Data from the Procede 500 study of cell-cycle progression testing indicate that 65% of physicians changed their original treatment plans for men with prostate cancer based on results from the test.
Procede 500 is a prospective registry study designed to evaluate the impact of the Prolaris test by Myriad Genetics Inc, Salt Lake City, on physician treatment recommendations for patients with prostate cancer. Prolaris is a novel 46-gene RNA-expression test that directly measures tumor cell growth characteristics for stratifying the risk of disease progression in prostate cancer patients. Results from the study, “Cell Cycle Progression Score and Treatment Decisions in Prostate Cancer: Results from an Ongoing Registry,” were published online ahead of print in the journal Current Medical Research and Opinion.
“Prolaris is an absolute game changer for urologists because it adds meaningful new prognostic information in terms of risk assessment for prostate cancer patients that will improve their care,” said E. David Crawford, MD, head of the section of urologic oncology at the University of Colorado and first author of the study. “In this study, Prolaris led to major changes in therapies with significant reductions or increases in interventional treatments that were based on patients’ unique risk profiles.”
Prolaris testing provides a quantitative measure of the RNA expression levels of genes involved in the progression of tumor growth. Low gene expression is associated with a low risk of disease progression in men who may be candidates for surveillance; high gene expression is associated with a higher risk of disease progression in patients who may benefit from additional therapy.
In this study of 305 patients, physicians said they would change their treatment plans in 65% of cases after receiving the Prolaris report—122 patients (40%) had a reduction in therapeutic burden, while 76 patients (25%) had an increase in therapeutic burden—independent of treatment strategy (i.e., surgery and/or radiation versus active surveillance and/or watchful waiting).
The study also evaluated the shift in treatment paradigms from interventional to noninterventional and vice versa. Of 164 patients initially planned for interventional treatment, 61 were shifted to alternative treatments after receiving a Prolaris test score—a reduction of 37%. Conversely, of 141 patients initially planned for noninterventional treatment, 33 were shifted to interventional therapy after receiving a Prolaris score—an increase of 23%.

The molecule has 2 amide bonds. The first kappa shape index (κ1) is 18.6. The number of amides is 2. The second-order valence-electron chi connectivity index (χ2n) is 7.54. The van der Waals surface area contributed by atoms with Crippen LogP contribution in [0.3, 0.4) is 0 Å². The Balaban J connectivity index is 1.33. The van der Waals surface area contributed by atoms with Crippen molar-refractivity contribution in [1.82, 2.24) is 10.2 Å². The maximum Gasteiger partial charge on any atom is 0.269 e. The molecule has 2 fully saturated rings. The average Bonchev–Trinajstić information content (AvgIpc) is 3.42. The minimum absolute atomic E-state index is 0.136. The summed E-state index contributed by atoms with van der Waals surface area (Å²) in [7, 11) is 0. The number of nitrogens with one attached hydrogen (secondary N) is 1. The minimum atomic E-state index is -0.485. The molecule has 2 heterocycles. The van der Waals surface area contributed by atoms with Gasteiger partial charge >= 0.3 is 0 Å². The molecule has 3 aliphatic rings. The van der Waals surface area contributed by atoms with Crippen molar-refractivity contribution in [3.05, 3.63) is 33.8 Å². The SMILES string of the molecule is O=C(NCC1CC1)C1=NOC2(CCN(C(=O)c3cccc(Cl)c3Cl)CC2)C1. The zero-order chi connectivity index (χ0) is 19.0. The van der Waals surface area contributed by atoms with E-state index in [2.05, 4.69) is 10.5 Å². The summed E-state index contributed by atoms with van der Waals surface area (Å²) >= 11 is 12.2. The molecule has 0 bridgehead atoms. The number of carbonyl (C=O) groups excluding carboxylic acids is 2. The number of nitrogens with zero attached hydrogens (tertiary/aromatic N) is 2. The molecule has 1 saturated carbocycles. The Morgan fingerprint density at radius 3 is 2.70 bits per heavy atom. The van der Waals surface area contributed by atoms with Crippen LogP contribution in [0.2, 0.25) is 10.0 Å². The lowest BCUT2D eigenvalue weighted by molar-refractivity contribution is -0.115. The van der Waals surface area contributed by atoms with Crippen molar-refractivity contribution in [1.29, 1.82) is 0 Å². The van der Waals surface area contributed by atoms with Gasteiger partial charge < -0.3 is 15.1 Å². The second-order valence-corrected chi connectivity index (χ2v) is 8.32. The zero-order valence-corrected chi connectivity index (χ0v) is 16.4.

Importantly, in this study there was an overall 50% reduction in surgical interventions and a 30% reduction in radiation treatment. Additionally, 96% of the 24 patients with initial “undecided” treatment regimens selected noninterventional options after receiving the Prolaris score. These results demonstrate that the Prolaris test is associated with high clinical utility among urologists.
“In multiple clinical studies, Prolaris was shown to provide personalized risk of cancer-specific death, metastases, or biochemical failure beyond what is achievable with the Gleason score, clinical stage, and PSA data,” said Michael Brawer, MD, vice president of medical affairs at Myriad Genetic Laboratories. “Procede 500 demonstrates that the Prolaris score significantly enhances treatment plans for men with localized prostate cancer.”
Myriad has submitted the Procede 500 data to the Centers for Medicare & Medicaid Services as part of the clinical dossier supporting Medicare reimbursement for Prolaris testing. Based on its data from 11 studies involving more than 5,000 patients, and six publications in peer-reviewed medical journals, the company expects a CMS coverage determination on Prolaris by the end of June 2014.
“More than 30,000 men will die from prostate cancer this year, so there is an urgent need to improve clinical care for patients,” said Brawer. “Prolaris adds real value to the healthcare system by reducing unnecessary surgeries or exposure to radiation for men at low risk, while increasing medical interventions for men with aggressive prostate cancer, which we believe will save and improve more lives and potentially save the healthcare system more money.”
For further information, visit Myriad Genetics.